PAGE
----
Two Opposite Spectrums of Design

It’s the London Design Festival right now. I used to get very excited about what was new, what were designers doing, what were the new trends, etc. But this year I really don’t feel like that anymore. And it’s not the first year either. Every time I do the rounds around London looking at all the galleries, exhibitions and openings, I can’t help but wonder if we really need another chair that’s just a little bit different, a little bit better and a little bit cooler. I find it uninspiring.

Don’t get me wrong, there’s a lot of interesting things out there that are pushing culture through design. Design is also a way to embody ideas about the world about our society and about our values, but I find that a lot of the design that is being pushed forward is just another commission by a brand that wants to sell more luxury products and to fit into their new marketing campaign.

I went to a talk at the Victoria and Albert Museum as part of the Global Design Forum. This talk was called Design and Practices of Social Innovation. The panelists were, refreshingly, offering different perspectives on the role of design in creating social change. Some of the ideas that stood out were the need to engage with people directly in the process of design. Design in itself is not an end but a process and through the process of prototyping and making, insights arise that ultimately can become more solid concepts for mass production. The talk revolved around open sourcing, hacker spaces and fixing, and how demystifying the whole process of designing and making will make it easier to reach the 99% of the world.

Hacker Spaces in Shenzhen

What is fascinating about this moment in time is that the idea of prototyping, hacking, making is becoming more widespread and accessible. This means more people can produce products and innovations. This will inevitably lead to social empowerment and more innovation coming from the ground up. Furthermore, the democratisation of these tools and processes is making the culture creation process more democratic too, giving everyone the opportunity to create new values and social codes through design.

Any tool that makes it easier for larger groups of people to code, prototype and eventually manufacture will become a huge success because what stops most people from entering this ‘brave new world of makers’ is precisely the technology and know-how required to make.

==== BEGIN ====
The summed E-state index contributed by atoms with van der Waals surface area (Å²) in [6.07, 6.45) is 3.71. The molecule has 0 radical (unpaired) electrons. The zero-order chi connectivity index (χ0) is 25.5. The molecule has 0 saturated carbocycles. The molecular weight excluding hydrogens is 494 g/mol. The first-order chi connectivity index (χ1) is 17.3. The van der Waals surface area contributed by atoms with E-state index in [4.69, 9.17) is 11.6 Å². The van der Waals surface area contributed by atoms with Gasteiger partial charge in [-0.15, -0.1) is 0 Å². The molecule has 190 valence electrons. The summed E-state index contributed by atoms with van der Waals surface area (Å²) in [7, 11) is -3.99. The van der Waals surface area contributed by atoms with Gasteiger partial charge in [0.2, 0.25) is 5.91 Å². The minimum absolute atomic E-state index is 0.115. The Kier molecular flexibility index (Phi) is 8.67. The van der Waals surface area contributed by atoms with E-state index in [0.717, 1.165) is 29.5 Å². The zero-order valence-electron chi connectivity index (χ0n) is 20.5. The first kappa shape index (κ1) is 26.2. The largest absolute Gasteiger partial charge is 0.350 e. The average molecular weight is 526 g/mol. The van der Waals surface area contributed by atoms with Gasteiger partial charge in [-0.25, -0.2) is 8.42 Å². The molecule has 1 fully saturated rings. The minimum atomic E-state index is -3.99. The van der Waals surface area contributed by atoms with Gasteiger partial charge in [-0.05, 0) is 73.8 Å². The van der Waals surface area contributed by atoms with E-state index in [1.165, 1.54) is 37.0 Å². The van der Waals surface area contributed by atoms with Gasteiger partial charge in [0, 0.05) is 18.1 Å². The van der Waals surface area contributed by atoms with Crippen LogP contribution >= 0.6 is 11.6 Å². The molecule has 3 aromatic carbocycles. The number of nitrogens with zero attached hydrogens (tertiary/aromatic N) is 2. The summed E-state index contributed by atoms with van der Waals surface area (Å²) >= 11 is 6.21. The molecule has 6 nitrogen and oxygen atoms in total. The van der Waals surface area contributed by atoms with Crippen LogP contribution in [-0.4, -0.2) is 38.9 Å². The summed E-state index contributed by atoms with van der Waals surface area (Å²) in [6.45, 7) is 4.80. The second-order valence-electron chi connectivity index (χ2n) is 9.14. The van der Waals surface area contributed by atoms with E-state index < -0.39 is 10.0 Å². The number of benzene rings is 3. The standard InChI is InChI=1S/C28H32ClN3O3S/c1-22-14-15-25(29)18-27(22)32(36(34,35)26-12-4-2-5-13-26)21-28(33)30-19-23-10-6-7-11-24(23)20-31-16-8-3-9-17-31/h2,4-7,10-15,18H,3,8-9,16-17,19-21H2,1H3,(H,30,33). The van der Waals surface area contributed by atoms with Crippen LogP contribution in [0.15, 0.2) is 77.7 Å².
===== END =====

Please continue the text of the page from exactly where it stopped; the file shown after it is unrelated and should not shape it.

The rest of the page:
And that’s why technologies like 3D printing, desktop laser cutters, modular coding, low cost computers like the raspberry pi and Arduino, and many others, are proving so disruptive in shifting the power balance of the means of production.  Now we can, literally, all manufacture a product.

Another interesting thing about that discussion came from David Li, Director of Shenzhen Open Innovation Lab, who explained how many of the Chinese products we often refer as fakes, actually end up in the African market where most customers can’t afford an expensive new iPhone, which funnily enough is actually designed to last only 18 months, when the new iPhones gets released. These Chinese-built ‘fakes’ have almost exactly the same features, are designed to last 3 or more years and are a fraction of the cost of an original. Are they then, better quality? Or do we just perceive them as low quality because they are not branded accordingly? It’s interesting to think, in this scenario, the role of Intellectual Property and how it’s not only disregarded but also subverted, in many cases, to create chimera products. The question, in terms of creating social value, is why not just create products that are brand-less, that are reliable, last long and cost very little? Why still, piggy-back the big international brands in order to grab the market’s attention?

I’m all for an open collaboration to increase innovation, but if we are to respect the intellectual property of innovators, they have to let go of the culture of the counterfeit (Shanzhai) that has been so prevalent in the Chinese black market, and focus instead in fostering and producing original Chinese design.

So, the question prevails, how can design be used to give real social value?


Diana Simpson Hernandez

Designers For Humanity Founder

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